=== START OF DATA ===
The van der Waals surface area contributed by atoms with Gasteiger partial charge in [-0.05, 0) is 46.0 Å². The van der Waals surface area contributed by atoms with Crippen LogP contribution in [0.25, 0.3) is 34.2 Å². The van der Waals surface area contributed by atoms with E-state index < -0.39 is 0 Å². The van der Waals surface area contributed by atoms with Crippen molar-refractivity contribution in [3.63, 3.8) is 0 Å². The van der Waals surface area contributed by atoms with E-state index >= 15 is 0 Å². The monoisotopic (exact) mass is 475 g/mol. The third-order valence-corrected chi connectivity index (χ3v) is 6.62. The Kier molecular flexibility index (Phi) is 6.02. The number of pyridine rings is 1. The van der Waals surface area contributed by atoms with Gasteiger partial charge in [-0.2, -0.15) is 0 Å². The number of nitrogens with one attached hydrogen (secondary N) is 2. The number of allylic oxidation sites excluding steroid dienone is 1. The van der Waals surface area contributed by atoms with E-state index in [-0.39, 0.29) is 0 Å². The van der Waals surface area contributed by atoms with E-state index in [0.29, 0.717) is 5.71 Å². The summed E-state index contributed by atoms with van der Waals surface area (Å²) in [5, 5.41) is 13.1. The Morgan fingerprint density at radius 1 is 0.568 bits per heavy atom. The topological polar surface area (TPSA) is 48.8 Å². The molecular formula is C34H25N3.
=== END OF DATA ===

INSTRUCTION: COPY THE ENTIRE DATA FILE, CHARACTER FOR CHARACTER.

The van der Waals surface area contributed by atoms with Gasteiger partial charge in [-0.05, 0) is 46.0 Å². The van der Waals surface area contributed by atoms with Crippen LogP contribution in [0.25, 0.3) is 34.2 Å². The van der Waals surface area contributed by atoms with E-state index < -0.39 is 0 Å². The van der Waals surface area contributed by atoms with Crippen molar-refractivity contribution in [3.63, 3.8) is 0 Å². The van der Waals surface area contributed by atoms with E-state index >= 15 is 0 Å². The monoisotopic (exact) mass is 475 g/mol. The third-order valence-corrected chi connectivity index (χ3v) is 6.62. The Kier molecular flexibility index (Phi) is 6.02. The number of pyridine rings is 1. The van der Waals surface area contributed by atoms with Gasteiger partial charge in [-0.2, -0.15) is 0 Å². The number of nitrogens with one attached hydrogen (secondary N) is 2. The number of allylic oxidation sites excluding steroid dienone is 1. The van der Waals surface area contributed by atoms with E-state index in [-0.39, 0.29) is 0 Å². The van der Waals surface area contributed by atoms with E-state index in [0.29, 0.717) is 5.71 Å². The summed E-state index contributed by atoms with van der Waals surface area (Å²) in [5, 5.41) is 13.1. The Morgan fingerprint density at radius 1 is 0.568 bits per heavy atom. The topological polar surface area (TPSA) is 48.8 Å². The molecular formula is C34H25N3.